By Robert M Walton
If there is a silver lining to COVID-19, it's shining a very bright light on how our health system and its supply chain operate, and how unstated norms (like congregating) are built into certain economic models (such as public air travel).
As we have all acknowledged by now, COVID-19 is a pandemic. This situation is exposing the limits of what our heroic healthcare workers can accomplish in what is, in the short run, a model relying on "brute force and raw talent." I use this phrase because COVID-19 has exposed a wide variation in policies and practices, in both the public and private sectors – variations which challenge our front-line care delivery workers, and their patients. We’ve also exposed the unintended consequences of decades of aggressive offshoring, largely based on "lowest price" without regard for strategic impact and whether in PPE, ventilators, drugs or other strategically important products. Furthermore, the supply chain is straining to respond quickly and at scale, which has not always delivered the quality medical equipment required in these often life or death situations.
On top of these healthcare challenges, the crisis has also presented us with broad economic consequences, from rapid job losses and drastically reduced income, to potential destruction of sub-sectors of the economy especially vulnerable to the effects of COVID-19. While some of this economic distress is rightfully self-imposed to protect lives and public health, we're learning that industries whose business models rely on people congregating in relatively tight spaces (e.g. airlines, restaurants, retail) may be irrevocably changed, forced to redesign and restructure, or even to cease as we know them. Worse yet, debt leveraged or under-capitalized businesses of any kind, are unlikely to survive.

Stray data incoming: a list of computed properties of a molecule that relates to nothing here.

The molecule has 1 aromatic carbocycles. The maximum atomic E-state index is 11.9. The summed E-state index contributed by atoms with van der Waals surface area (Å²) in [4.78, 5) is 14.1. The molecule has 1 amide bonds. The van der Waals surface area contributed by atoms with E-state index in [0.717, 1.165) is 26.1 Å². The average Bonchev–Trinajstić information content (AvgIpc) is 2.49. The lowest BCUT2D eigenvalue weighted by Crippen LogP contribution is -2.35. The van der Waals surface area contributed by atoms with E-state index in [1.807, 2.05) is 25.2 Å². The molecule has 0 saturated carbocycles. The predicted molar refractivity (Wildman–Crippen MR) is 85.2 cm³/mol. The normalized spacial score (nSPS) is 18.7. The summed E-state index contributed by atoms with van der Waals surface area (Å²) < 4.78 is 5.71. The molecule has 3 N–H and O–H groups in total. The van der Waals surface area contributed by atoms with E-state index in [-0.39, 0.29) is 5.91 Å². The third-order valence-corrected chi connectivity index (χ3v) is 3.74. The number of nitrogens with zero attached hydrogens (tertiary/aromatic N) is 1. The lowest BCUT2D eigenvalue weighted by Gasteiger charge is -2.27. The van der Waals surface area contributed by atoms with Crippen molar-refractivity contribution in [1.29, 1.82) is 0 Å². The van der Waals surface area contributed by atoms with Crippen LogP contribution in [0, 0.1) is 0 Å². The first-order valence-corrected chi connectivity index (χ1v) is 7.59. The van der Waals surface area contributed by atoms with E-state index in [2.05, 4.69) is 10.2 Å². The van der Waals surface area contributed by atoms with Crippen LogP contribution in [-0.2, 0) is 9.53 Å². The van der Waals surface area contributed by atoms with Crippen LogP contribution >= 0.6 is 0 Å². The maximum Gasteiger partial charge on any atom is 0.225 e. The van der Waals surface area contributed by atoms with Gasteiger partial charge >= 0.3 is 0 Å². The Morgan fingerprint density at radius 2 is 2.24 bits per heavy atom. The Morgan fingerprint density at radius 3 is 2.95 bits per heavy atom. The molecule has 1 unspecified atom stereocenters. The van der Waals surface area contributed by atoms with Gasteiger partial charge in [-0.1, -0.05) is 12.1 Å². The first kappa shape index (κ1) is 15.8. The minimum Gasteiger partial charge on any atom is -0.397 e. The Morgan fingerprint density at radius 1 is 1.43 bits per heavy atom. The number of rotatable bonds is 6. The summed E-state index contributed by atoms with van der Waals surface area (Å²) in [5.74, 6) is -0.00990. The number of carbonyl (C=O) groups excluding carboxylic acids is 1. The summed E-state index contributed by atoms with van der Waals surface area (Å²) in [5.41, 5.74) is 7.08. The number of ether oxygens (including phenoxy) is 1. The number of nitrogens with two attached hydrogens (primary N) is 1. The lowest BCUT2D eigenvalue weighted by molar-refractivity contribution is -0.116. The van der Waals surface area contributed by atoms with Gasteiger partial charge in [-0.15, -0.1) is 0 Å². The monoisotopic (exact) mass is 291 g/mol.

While the COVID-19 pandemic is challenging, it is also potentially instructional. If one can imagine a positive outcome in this situation, beyond our highest calling to save as many lives as possible, it may be that this presents a "forcing function" for change, one for reframing our thinking about how our healthcare system and supply chain work, and for redesigning business models challenged by the crisis. Innovation is largely created through the imposition of constraints; in essence, innovation is the imaginative and intelligent response which overcomes or gets around these constraints.
We have the opportunity to utilize the constraints exposed in this crisis to overcome institutional inertia, expose cognitive biases and challenge complacency.
We can and should emerge with a stronger, better designed health system, and a supply chain which produces high quality medical equipment in a timely manner and at scale (likely with less offshoring). We will hopefully design new businesses or business models which can succeed, and hopefully thrive, in the "new normal" we create, hopefully with less reliance on offshoring and debt loading, and properly capitalized to “weather the storms” of an unplanned crisis, like COVID-19.